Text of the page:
What do you think of Pretty Corner?

A woodland beauty spot on the north Norfolk coast could get �100,000 of improvements to help visitors - if the public wants them.Pretty Corner near Sheringham is a popular haunt for nature lovers and dog walkers, drawn by its trees, plants, wildlife, and scenic views.

A woodland beauty spot on the north Norfolk coast could get �100,000 of improvements to help visitors - if the public wants them.

Pretty Corner near Sheringham is a popular haunt for nature lovers and dog walkers, drawn by its trees, plants, wildlife, and scenic views.

All 123 acres are now being run the Woodland Trust which is working in partnership with local councils to improve access - though better paths, signposts, information boards and a viewing platform.

But it cannot seek funding until it knows what local people think about the area, and its future.


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A public consultation is being run from May 6-9 to gather views through a questionnaire.

Trust regional development officer John Brown said improvements, which would take about three years, could cost �100,000 and they were 'as confident as possible' about securing funding.

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'But we need the public view. There is no point us doing something nobody wants,' he added.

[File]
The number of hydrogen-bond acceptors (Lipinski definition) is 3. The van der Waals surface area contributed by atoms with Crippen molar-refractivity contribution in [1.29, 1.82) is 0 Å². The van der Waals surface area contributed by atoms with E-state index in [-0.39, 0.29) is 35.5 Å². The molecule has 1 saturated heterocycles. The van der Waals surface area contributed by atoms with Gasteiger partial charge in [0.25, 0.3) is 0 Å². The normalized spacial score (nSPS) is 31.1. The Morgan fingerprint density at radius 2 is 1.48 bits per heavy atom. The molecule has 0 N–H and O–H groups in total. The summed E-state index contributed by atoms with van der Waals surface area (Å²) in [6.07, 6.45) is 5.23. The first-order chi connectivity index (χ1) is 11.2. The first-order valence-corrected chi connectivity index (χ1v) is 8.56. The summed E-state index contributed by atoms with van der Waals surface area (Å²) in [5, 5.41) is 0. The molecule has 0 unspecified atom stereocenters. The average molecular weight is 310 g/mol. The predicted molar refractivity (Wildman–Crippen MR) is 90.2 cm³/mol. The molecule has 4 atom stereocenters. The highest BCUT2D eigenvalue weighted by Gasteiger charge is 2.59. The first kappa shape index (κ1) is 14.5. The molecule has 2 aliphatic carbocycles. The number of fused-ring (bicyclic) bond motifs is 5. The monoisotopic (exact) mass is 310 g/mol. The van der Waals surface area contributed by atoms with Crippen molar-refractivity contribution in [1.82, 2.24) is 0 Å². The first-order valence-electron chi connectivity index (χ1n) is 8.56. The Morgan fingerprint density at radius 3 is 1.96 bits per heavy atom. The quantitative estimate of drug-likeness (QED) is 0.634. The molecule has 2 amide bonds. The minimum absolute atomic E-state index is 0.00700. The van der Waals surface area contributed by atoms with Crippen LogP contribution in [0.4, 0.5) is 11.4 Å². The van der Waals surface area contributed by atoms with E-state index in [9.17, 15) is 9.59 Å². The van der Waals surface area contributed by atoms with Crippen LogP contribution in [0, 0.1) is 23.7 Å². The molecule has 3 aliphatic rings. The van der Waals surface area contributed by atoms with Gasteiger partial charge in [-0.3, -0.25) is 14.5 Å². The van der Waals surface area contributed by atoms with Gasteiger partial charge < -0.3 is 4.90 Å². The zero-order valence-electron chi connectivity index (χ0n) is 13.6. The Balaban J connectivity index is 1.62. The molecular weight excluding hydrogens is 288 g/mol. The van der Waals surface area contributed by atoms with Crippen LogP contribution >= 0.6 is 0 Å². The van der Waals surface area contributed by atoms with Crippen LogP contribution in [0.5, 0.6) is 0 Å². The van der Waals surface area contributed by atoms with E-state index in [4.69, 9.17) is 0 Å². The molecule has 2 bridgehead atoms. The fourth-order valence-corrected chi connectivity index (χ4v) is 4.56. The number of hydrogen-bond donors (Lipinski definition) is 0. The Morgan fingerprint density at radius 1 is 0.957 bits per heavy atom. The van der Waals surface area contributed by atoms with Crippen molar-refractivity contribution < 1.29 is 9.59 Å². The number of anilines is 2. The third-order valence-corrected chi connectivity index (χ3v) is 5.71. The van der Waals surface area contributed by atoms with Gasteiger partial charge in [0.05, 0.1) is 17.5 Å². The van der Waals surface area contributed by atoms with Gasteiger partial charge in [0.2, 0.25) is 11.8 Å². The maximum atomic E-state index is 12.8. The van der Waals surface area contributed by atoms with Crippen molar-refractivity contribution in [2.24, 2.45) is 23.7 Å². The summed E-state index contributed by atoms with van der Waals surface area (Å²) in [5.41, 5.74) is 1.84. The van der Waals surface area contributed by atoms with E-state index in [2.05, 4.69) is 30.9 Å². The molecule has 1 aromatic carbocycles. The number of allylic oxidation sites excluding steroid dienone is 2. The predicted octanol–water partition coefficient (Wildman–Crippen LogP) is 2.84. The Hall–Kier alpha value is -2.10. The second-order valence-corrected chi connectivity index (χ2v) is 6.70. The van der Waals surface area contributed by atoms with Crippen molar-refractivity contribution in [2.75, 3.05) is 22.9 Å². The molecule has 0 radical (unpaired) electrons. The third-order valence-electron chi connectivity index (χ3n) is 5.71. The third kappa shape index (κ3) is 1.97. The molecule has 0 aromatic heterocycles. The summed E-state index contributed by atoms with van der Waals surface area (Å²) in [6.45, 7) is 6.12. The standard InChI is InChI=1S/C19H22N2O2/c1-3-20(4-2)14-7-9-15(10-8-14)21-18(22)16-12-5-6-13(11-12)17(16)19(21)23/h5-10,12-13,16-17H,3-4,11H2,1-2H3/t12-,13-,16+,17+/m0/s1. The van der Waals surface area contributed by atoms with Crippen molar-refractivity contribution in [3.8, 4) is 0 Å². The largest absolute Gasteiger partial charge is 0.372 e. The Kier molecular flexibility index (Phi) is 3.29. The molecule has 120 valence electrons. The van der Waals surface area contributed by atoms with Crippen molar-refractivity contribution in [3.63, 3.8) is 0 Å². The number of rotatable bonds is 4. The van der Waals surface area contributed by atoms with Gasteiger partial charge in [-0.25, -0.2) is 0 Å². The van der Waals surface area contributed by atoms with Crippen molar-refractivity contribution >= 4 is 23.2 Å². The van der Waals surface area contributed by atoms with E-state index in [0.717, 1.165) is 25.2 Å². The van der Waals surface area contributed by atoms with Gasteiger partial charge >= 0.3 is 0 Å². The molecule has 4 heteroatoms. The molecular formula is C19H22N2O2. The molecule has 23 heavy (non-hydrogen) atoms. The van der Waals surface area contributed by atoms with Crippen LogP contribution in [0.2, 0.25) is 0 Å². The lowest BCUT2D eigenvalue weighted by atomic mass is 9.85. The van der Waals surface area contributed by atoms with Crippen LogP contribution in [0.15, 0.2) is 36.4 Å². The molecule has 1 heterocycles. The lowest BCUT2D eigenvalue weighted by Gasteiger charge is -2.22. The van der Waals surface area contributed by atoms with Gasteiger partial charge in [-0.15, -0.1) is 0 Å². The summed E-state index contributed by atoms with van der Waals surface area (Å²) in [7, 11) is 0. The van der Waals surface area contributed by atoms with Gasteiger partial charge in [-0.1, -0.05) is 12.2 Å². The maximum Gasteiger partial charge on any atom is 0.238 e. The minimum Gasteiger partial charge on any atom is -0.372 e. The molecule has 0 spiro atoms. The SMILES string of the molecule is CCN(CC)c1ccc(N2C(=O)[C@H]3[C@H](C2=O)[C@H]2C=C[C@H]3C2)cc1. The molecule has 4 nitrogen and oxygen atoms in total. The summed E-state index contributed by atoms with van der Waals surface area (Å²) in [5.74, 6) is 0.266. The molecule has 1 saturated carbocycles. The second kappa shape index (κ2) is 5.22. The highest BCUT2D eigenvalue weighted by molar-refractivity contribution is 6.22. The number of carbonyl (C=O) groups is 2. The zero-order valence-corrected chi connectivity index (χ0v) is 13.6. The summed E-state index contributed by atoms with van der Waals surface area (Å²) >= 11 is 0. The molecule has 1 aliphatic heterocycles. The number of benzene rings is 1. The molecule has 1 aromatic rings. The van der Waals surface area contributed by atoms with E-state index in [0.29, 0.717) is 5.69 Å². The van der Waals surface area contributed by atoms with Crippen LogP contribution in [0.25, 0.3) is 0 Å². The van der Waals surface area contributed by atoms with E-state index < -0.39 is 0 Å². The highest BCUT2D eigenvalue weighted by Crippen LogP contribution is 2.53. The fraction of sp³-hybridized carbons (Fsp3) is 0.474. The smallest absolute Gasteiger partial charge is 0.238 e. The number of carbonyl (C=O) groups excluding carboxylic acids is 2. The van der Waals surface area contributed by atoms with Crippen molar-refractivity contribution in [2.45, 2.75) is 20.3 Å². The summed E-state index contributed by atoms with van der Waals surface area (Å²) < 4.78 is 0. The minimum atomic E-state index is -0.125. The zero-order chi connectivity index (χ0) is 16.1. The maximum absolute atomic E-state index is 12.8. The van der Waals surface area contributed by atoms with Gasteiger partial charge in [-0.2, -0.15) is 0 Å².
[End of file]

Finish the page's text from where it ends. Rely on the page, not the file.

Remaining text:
Some people might want to keep the area unspoilt, but adding paths actually helped keep quiet areas quieter by steering walkers away.

The Woodland Trust charity has 1,200 sites across the country, as it strives to create, conserve and increase understanding and enjoyment of woodlands.

Pretty Corner has been safeguarded for public access through recent council land deals, and funding for its management has come through a successful �35,000 public appeal and �15,000 legacy to the trust.

Surveys have shown there are nine globally-threatened and declining species in the woodland, which is also home to pipistrelle bats, spotted flycatchers, adders, slowworms, weasels and roe deer, as well as comma, holly blue and common blue butterflies.

Plants include orchids, twayblade and heath bedstraw. There are two Sites of Special Scientific Interest and views over the Holt Cromer ridge.

The consultation - which also seeks information on what people currently enjoy doing in Pretty Corner - is being carried out by Sheringham's Upcher Community Partnership, whose manager Janet Farrow said people could give views on whether the woods could be used for mountain biking and orienteering.

Questionnaires are available at the town library and tourist office, as well as the partnership office in Station Road, where they needed to be returned by a May 15 deadline. People taking part will be entered into a draw offering an activity day at the Hilltop Outdoor Adventure Centre.

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